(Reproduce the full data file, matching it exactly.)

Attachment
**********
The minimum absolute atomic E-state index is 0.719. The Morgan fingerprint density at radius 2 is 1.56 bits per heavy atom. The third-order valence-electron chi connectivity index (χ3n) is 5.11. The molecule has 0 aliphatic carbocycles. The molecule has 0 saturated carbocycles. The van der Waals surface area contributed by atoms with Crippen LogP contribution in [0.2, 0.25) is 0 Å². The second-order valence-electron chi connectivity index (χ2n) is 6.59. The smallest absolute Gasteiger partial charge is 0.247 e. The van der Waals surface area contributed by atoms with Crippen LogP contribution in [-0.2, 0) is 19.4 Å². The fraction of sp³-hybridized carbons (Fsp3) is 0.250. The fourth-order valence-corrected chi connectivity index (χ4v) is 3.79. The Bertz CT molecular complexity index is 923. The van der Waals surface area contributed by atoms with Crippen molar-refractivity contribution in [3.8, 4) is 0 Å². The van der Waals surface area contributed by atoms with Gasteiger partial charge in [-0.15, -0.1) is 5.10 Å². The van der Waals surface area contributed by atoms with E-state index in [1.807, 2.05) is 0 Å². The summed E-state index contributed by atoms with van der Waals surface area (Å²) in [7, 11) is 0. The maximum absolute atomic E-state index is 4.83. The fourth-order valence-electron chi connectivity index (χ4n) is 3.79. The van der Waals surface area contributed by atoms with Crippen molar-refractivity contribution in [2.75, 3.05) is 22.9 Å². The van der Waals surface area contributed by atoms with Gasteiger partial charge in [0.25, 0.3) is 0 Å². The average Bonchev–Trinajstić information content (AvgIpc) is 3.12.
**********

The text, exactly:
The minimum absolute atomic E-state index is 0.719. The Morgan fingerprint density at radius 2 is 1.56 bits per heavy atom. The third-order valence-electron chi connectivity index (χ3n) is 5.11. The molecule has 0 aliphatic carbocycles. The molecule has 0 saturated carbocycles. The van der Waals surface area contributed by atoms with Crippen LogP contribution in [0.2, 0.25) is 0 Å². The second-order valence-electron chi connectivity index (χ2n) is 6.59. The smallest absolute Gasteiger partial charge is 0.247 e. The van der Waals surface area contributed by atoms with Crippen LogP contribution in [-0.2, 0) is 19.4 Å². The fraction of sp³-hybridized carbons (Fsp3) is 0.250. The fourth-order valence-corrected chi connectivity index (χ4v) is 3.79. The Bertz CT molecular complexity index is 923. The van der Waals surface area contributed by atoms with Crippen molar-refractivity contribution in [3.8, 4) is 0 Å². The van der Waals surface area contributed by atoms with Gasteiger partial charge in [-0.15, -0.1) is 5.10 Å². The van der Waals surface area contributed by atoms with E-state index in [1.807, 2.05) is 0 Å². The summed E-state index contributed by atoms with van der Waals surface area (Å²) in [7, 11) is 0. The maximum absolute atomic E-state index is 4.83. The fourth-order valence-electron chi connectivity index (χ4n) is 3.79. The van der Waals surface area contributed by atoms with Crippen molar-refractivity contribution in [2.75, 3.05) is 22.9 Å². The van der Waals surface area contributed by atoms with Gasteiger partial charge in [0.25, 0.3) is 0 Å². The average Bonchev–Trinajstić information content (AvgIpc) is 3.12.